The next four years would find the Zombies on the brink of being dropped by Decca their UK label, only managing to keep their contract by recording superb singles. By 1967 The Zombies were disillusioned and on the verge of break-up….

And then as if by magic!

Well no… they still broke up, but not before recording one of the most underrated albums of all time, a classic slab of pure pop perfection, a milestone in popular music Odessey and Oracle.

So is it that good?

Well yes it is! Three words describe it 'strange yet wonderful'. A good record or film is the one which leaves you feeling like you’ve just spent your time doing something worth while, something engaging. Odessey and Oracle does this every time and the key reason for me is the extremes of emotion to which it is able to carry me and still maintain my interest. Its strange, difficult, challenging, moody and also catchy, uplifting, and brilliant.

Take the opener ‘Care of Cell 44’ (regularly covered by Elliott Smith). It is the catchiest pop song this side of the Beatles ‘Revolver’ and yet it’s just… well… odd! It begins quite normally with a delicious build up, each individual instrument making its own mark, from the ‘cutest’ of piano riffs, joined by a crashing drum beat and a bass line that can’t help but make you smile. However, when Colin Blunstone starts singing you suddenly realize that this is like nothing you might have heard on 'Revolver'. The lyrics for a start:

Good morning to you, I hope your feeling better baby/
Thinking of me while you are far away/
Counting the days until they set you set you free again/
Writing this letter hoping your O.K/

Saved you the room you used to stay in every Sunday/
The one that is warmed by sunshine every day/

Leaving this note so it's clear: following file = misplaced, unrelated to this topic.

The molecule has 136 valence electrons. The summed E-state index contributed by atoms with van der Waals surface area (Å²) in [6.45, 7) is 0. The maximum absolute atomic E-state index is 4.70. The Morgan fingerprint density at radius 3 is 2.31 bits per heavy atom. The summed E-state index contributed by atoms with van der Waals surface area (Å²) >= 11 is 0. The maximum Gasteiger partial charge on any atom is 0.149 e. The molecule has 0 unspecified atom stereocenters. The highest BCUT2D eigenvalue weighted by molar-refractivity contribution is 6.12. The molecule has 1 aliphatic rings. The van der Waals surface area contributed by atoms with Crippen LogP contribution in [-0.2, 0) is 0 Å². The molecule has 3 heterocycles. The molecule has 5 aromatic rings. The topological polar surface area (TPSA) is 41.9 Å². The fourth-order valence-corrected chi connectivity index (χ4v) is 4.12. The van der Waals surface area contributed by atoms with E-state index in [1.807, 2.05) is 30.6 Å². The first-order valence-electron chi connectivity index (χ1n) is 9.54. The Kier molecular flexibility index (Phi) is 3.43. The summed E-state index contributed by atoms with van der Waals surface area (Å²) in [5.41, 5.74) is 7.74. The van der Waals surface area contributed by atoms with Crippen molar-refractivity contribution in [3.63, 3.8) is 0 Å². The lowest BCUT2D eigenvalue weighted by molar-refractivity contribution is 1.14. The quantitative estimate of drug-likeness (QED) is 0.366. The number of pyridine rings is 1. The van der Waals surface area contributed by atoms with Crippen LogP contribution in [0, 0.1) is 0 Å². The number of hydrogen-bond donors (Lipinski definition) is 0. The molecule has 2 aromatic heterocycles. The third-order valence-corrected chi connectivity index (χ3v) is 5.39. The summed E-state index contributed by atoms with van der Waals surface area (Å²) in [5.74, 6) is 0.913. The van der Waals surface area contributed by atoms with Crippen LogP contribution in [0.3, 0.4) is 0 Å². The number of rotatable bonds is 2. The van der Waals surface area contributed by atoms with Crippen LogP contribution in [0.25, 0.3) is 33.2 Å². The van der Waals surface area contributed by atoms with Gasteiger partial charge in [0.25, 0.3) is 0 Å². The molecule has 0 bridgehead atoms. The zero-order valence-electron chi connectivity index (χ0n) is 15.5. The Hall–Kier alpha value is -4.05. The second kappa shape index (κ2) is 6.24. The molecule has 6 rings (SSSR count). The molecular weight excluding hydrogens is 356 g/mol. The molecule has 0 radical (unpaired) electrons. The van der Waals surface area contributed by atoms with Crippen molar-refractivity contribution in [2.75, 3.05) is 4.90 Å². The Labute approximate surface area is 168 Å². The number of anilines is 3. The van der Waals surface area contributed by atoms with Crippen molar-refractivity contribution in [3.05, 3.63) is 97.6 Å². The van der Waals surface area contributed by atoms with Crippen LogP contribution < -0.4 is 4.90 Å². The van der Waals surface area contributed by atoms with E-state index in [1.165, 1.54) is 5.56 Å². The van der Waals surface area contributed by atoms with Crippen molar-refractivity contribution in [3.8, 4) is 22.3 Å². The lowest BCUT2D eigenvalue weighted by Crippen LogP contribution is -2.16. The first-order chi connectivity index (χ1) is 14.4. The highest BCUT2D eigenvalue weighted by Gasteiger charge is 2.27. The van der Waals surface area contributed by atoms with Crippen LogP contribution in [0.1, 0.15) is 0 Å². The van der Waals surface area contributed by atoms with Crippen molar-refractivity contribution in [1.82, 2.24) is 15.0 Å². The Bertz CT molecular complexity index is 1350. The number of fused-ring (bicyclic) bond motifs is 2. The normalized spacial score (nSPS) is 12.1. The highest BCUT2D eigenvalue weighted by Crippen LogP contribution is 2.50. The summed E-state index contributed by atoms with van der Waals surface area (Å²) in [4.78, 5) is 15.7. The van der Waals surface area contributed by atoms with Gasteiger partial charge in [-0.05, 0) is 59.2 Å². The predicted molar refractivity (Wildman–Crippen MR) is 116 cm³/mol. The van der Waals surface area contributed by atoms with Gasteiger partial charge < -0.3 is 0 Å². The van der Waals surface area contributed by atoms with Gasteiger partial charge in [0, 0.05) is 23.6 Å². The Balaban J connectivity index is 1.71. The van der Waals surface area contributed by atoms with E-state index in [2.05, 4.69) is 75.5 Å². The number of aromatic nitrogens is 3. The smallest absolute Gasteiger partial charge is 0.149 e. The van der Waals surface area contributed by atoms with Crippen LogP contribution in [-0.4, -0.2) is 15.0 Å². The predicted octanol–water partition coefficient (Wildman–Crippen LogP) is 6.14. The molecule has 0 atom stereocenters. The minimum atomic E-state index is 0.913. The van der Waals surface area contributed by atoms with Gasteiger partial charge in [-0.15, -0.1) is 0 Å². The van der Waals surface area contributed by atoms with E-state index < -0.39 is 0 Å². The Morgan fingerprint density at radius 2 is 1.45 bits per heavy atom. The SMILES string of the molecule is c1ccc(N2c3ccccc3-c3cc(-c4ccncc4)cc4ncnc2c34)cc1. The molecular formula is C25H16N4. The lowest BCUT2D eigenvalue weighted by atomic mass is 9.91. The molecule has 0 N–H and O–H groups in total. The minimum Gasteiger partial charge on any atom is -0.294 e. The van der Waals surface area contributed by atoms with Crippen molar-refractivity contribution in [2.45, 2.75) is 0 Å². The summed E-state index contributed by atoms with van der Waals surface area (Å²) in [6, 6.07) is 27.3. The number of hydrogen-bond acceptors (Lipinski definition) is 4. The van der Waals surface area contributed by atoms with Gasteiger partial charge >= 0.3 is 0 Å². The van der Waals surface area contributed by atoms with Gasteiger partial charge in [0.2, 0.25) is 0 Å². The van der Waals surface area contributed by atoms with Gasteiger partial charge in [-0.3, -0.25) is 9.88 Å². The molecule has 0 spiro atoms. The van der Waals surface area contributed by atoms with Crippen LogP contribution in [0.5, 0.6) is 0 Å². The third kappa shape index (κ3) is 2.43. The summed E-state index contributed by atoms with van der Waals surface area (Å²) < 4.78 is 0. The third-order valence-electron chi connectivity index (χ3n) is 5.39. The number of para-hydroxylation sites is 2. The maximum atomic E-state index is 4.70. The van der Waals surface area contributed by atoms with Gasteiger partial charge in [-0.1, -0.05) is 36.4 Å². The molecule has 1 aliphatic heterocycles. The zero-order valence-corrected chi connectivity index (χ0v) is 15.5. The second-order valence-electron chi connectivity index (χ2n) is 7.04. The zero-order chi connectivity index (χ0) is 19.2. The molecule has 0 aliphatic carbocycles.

And well get to know each other for a second time/
Then you an tell me about your prison stay/

The song confuses on many levels. Who is singing the song? Colin Blunstone waiting for a lover to come home from prison? in which case is it a man or a woman? Or is it a woman waiting for a man to come home? Or is it an even more abstract musing on the modern relationship being like a prison, with Blunstone as the partner/prison guard setting up the room at home? Then just when you’ve let your guard down, ‘that’ chorus comes along and whips the top off your already befuddled head… strange and yet wonderful see !

Other strange yet wonderful things pop up all over this album… The skewed ‘Rose for Emily’ sounding like a deeper more profound 'Eleanor Rigby'. When Colin Blunstone’s silky-smooth vocals are offset by a choir of angels in the chorus guiding ‘Emily’ towards her end it sounds like heaven. The psychedelic treat which is ‘Beechwood Park’ and ‘Hung up on a dream’, has Blunstone sounding icy and detached, while his fellow Zombies splutter lysergic crescendos around him. ‘This will be our year’ is deceptive in its simple perfection, and just plain sexy. And the oddity which is ‘Butchers Tale (Western Front 1914)’ sounding like something pinched from a stage musical in which a gothic pump organ surrounds an almost frenzied Blunstone, who narrates the twisted tale of the ‘Butcher’, a soldier in World War one who sees no difference between the war time slaughter and his work back at home.

‘Time of the season’ finishes the album. It feels huge, lush and extravagant, almost cinematic in its scope and yet a closer listen finds the same sparse arrangements that characterise the rest of the album, built up around Blunstones 'cool', 'hip', whispers and moans. It builds to the grooviest dirtiest organ solo never to grace a Doors record and would have made the great Ray Manzerek proud. This perfect three and a half minutes of pop was eventually issued as a single after the albums release and ended the Zombies four year absence form the charts. With another Top 5 hit in the US (still no love in the UK) CBS began begging The Zombies to reform, by which time the band had been parted for over 12 months and Rod Argent moved onto new projects. An ironic and yet fitting end to one of the most severely underrated albums, by one of the most overlooked bands in pop music history.

Wednesday, November 17, 2004

and so it begins...

that was can you dig it by Georgie Wood and now we'd like to do "hark the angels come..."